Aquacultural managers supervise staff by coordinating, directing, monitoring and supporting fish hatchery production for businesses, cooperatives and public departments or agencies. Their primary task is to ensure that fish and shellfish are grown as cash crops and released into freshwater or saltwater by utilising output and environmental data.
- Collect data and record growth, production and environmental data
- Monitor the trapping and spawning of fish, egg incubation and fry rearing
- Train and supervise aquaculture and fish hatchery support employees
- Administer and implement production policies put forward by operations administration
- Determine the right measures to maintain standards relating to facility maintenance
- Manage the transfer and release of mature fish into commercial tanks, lakes, ponds and streams
- Perform routine inspection of stock examinations to potentially locate diseases or parasites
- Scuba dive to learn about the efficacy of sea farm operations
- Meet biologists and fish pathologists, to gather opinions relating to fish habits, diseases and food
- Design and erect floating stations, fences and pens for sea farms
- List various techniques for fish fertilisation, spawn incubation and treatment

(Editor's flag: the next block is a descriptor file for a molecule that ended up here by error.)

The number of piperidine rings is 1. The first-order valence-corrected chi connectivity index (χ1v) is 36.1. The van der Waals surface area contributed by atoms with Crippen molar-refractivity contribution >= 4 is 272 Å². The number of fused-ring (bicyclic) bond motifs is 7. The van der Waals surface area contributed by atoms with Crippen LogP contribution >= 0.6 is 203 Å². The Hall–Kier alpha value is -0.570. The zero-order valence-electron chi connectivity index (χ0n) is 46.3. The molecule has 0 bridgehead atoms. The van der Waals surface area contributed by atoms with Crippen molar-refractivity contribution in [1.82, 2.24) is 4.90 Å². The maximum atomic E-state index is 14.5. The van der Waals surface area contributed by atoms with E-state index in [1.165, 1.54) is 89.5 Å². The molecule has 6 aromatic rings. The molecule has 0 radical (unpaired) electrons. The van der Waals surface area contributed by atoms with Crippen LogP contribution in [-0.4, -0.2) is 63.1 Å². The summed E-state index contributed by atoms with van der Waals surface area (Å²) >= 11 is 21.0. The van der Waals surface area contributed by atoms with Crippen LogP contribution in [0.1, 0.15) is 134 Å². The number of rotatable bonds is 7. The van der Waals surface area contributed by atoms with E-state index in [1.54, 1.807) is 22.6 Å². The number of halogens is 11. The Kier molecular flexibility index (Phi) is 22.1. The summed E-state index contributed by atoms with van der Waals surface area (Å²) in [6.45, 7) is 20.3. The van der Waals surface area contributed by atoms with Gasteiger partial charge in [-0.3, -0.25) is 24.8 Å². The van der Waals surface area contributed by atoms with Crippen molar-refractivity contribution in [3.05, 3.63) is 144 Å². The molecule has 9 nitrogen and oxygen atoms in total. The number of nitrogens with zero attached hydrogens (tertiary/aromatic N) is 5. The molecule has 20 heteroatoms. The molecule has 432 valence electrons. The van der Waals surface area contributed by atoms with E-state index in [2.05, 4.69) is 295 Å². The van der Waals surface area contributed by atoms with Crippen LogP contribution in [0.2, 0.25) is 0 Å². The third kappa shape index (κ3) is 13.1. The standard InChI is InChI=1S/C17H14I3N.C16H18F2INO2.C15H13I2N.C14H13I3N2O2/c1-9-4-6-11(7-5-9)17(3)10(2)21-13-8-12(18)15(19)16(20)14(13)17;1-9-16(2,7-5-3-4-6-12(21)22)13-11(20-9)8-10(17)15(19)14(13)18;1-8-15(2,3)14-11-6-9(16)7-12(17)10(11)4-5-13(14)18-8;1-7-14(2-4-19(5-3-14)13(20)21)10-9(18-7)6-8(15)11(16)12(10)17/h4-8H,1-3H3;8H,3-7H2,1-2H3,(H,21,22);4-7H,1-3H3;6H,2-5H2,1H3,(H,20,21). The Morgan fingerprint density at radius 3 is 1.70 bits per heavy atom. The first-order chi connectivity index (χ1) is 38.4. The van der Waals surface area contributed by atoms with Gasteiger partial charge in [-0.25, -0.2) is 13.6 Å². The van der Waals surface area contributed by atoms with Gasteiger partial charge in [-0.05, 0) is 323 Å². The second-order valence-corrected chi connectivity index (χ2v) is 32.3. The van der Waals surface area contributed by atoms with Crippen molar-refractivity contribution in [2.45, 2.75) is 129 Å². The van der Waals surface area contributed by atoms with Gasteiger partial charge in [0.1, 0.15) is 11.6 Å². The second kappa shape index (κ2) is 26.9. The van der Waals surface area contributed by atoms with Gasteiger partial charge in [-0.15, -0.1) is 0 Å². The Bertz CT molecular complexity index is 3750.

- Maintain brood stock
- Write reports and propose solutions to boost fish hatching and growth rates
- Conduct basic accounting to manage purse strings and disburse funds
- Compose papers to outline operations, budget and other compilatory data for government agencies
Skills and qualities
To succeed in this career, you must attain an incredible amount of work-related skills, knowledge and expertise. Upon entry into this field, you will generally perform a lot of heavy-duty tasks before moving on to more intricate responsibilities. Eventually, with enough experience, you can progress to a more senior position such as research coordinator. You also go on to become a Recirculating Aquaculture Systems Specialist or aquaculture professor.
Long and irregular hours
The work of an aquacultural manager is physically demanding. In addition to walking and standing for long stretches of time, they typically handle up to 20 pounds of machines, equipment and tools in varying conditions, from very hot to very cold. Their work is mostly done outside at public or private fish hatcheries and commercial aquatic farms. Overtime work is common, and they may need to visit the site on weekends.
Annual salary estimates are based on percentile wage data collected through the Occupational Employment Statistics (OES) survey of US workers.
Qualifications and training
Bachelor’s degree in marine biology or similar subject
Although not essential, a bachelor’s degree in marine biology, fisheries and aquatics or another science-related field is becoming increasingly important among employers. That said, many employers will hire candidates with at least a high school diploma.
Last Updated: Wednesday, November 2, 2022